Statistics reveal that on average 3.8 billion people in the world use social media (Dean, 2020). Social media has become an outlet for individuals to start and maintain connections with others. At the tip of our fingers, we are able to be present with the world and all the people in it. Especially during COVID-19, when physically meeting with others may be limited, people have leaned onto social media in order to lessen the feelings of isolation. However, although social media has its benefits, there are still negative effects that should not be overlooked.
One major effect of social media is its influence on mental health. Studies report that there is an increased rate of anxiety among users of social media during this time (Ellwood, 2020). As our world continues to face a lot of turmoil and uncertainty, these platforms have the potential to induce anxiety with all the information it contains. If we constantly absorb the difficult news found on social media, we absentmindedly become overwhelmed. For example, many people read numerous articles, count statistics or search COVID-19 symptoms, which can lead to fear and panic over the pandemic. Research also provides evidence that individuals who utilize social media to obtain information on COVID-19 have higher levels of anxiety and depression (Bendau et al., 2020).
According to Ao (2020), “46% to 51% of American adults reported using social media more often than before the pandemic”. Individuals have turned to social media in order to be in contact with friends and family during quarantine. However, social media does not provide the same energy compared to sharing face-to-face interaction. Online engagements can also have passive communication and shallow responses that do not convey one’s true emotions (Plumridge, 2020). Despite being connected online, individuals may actually feel lonely due to the lack of intentional conversations on these platforms. Our emotional needs are essentially not being fulfilled through sole reliance on social media interaction.
Being in quarantine has allowed individuals to log on social media more frequently and keep up to date on the lives of others. Consequently, this can lead to thought patterns of comparison. Looking at different posts may compel individuals to measure up to a certain standard in appearance and lifestyle. A study conducted on the link between envy and social media also found that, “It becomes a vicious cycle: feeling jealous can make a person want to make his or her own life look better, and post jealousy-inducing posts of their own, in an endless circle of one-upping and feeling jealous” (Walton, 2017). Social media can ultimately enable individuals to perceive life as a competition and negatively influence self-esteem.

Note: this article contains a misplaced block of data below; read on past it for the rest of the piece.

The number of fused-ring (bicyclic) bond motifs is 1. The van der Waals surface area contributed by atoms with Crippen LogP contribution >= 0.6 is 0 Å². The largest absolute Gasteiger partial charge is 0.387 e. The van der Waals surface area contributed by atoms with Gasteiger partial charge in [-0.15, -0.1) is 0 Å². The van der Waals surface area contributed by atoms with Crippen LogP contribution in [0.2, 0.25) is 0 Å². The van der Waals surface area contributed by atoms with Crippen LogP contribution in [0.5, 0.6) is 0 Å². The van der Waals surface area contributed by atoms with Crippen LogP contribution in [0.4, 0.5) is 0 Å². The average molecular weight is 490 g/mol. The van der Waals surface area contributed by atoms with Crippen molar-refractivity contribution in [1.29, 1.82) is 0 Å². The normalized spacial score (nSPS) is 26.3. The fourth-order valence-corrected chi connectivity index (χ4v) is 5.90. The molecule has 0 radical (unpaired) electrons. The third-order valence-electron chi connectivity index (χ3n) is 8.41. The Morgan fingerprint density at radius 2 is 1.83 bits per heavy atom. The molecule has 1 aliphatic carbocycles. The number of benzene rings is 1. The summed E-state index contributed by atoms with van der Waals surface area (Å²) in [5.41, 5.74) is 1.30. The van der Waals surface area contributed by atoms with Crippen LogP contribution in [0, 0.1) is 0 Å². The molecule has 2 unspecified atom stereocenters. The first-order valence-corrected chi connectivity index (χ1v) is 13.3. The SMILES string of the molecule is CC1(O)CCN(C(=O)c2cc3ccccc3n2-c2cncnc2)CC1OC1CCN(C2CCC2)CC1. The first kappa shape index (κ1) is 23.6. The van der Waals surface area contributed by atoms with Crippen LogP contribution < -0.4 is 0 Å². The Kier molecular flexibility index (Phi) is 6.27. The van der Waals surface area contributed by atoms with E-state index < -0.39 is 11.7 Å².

Personally, I still believe in the good social media brings about and I continue to utilise it from time to time. However, I am also learning to acknowledge the negative effects and how to navigate through it. Here are a few tips that have helped keep me grounded. I hope it provides you with some insight as well!
Limit your usage
Many devices have a screen time feature that locks users from social media after spending a certain amount of time. This can help keep individuals accountable and conscious of social media usage.
Follow pages that bring joy
Rather than continuously absorbing hard news or negative messages, it may be beneficial to follow pages that offer words of encouragement. Positive posts can provide more hope and elevate one’s mood.
In order to maintain interaction with others, it could be more meaningful to share face-to-face conversations. Video calls through FaceTime or Zoom have become a great way to catch up with friends and family during this time since in-person activities are limited.
Alternatives to social media
Instead of constantly being on social media, alternative activities could be baking, reading, watching movies, journaling, etc. This time in quarantine could also be an opportunity to learn something new.
Take some time to reflect if social media is influencing your perception of yourself and if needed it is okay to go offline. Focus on giving yourself positive affirmations on who you are and where you are in this current season of life.
Author: Rachel Garcia
Ao, B. (2020). Excessive social media use linked to depression during pandemic. Retrieved from
Bendau, A., Petzold, M. B., Pyrkosch, L., Mascarell Maricic, L., Betzler, F., Rogoll, J., Große, J.,
Ströhle, A., & Plag, J. (2020). Associations between COVID-19 related media consumption and symptoms of anxiety, depression and COVID-19 related fear in the general population in Germany. European archives of psychiatry and clinical neuroscience, 1–9. Advance online publication. https://doi.org/10.1007/s00406-020-01171-6
Dean, B. (2020). How Many People Use Social Media in 2020? (65+ Statistics). Retrieved from
Ellwood, B. (2020). New psychology research links social media exposure during the
coronavirus pandemic to increased anxiety. Retrieved from
Plumridge, N. (2020). Communication: Online vs. Face-to-Face Interactions. Retrieved from
Walton, A. (2017). 6 Ways Social Media Affects Our Mental Health. Retrieved from